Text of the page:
Could yoga be bad for you?

A couple days ago a patient brought a recent NY Times article to my attention titled “How Yoga Can Wreck Your Body”. She brought this to my attention because she had, as have many of my patients, injured herself practicing yoga. It is not inherently bad, but similar to the high intensity workout routines such as Crossfit, P90X, and Insanity there are some conceptual patterns that can create a great environment for injuries.

Let me start off by saying that it is very good to perform just about any kind of physical activity. The benefits almost always outweigh the risks. Research has shown time and again that inactivity is a leading cause of chronic disease including systemic problems like diabetes and more orthopedic issues like chronic back pain. Of course, as with anything in life, moderation is the key. Many people use these programs judiciously and get GREAT benefit from participating. But they can cultivate obsessive fanaticism that can be harmful.

These particular routines can fall into the category that I call “cult fitness”. They often have strict codes or program philosophies that do not encourage participants to question the wisdom or effectiveness of the routine. In really bad set ups, they have a “guru-like” leader who hands down unquestionable orders to followers. Those followers turn over their lives to the program, often coming in daily for hours at a time. Those who do not dedicate themselves are shamed for not being disciplined or tough enough.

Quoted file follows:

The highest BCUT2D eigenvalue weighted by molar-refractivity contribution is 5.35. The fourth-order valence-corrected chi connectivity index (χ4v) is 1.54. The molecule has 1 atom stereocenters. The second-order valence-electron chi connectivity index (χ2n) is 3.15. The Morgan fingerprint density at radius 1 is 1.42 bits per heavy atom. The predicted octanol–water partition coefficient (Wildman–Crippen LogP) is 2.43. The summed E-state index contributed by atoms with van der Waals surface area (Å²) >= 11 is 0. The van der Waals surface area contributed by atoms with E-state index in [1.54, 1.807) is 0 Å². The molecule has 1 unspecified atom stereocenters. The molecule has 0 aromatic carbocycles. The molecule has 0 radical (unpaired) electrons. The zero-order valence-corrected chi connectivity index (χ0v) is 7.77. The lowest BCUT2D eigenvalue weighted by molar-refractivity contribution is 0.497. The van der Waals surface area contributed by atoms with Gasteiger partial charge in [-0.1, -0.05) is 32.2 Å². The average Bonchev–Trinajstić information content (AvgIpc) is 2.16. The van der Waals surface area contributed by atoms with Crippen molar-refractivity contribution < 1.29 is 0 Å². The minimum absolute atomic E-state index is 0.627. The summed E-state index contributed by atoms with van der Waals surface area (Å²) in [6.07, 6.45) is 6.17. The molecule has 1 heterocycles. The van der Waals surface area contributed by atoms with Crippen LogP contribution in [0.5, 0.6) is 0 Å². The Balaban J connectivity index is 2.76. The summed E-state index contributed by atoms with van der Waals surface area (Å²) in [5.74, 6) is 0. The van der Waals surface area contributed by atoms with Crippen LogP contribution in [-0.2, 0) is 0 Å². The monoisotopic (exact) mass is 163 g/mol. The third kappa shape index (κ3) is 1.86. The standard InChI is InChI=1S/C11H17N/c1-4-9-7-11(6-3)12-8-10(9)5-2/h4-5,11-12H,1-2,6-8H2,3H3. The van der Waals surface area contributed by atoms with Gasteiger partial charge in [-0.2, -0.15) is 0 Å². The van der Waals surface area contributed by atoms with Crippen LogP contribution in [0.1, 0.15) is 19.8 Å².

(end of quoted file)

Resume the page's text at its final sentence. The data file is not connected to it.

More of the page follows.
The other danger is the mentality of “This should be uncomfortable. We are all suffering together.” People ignore what their bodies are telling them and assume that their short-comings are due to being “soft” or uncommitted. For example: I have had many patients over the years who have injured themselves in yoga from struggling to become “more flexible”. The real limit was simply due to their natural bone structure. When you take a joint to it’s natural bony endpoint and then exert extra pressure, things get damaged – often requiring surgery.

Get out there, have fun, and do some physical activity. You may even like having a “drill sergeant” berating you to challenge yourself. Just do me a favor – listen to your body. That guy who runs a marathon every week? He can do that mostly because he is a genetic freak of nature, not because of his commitment to training. Know your limits.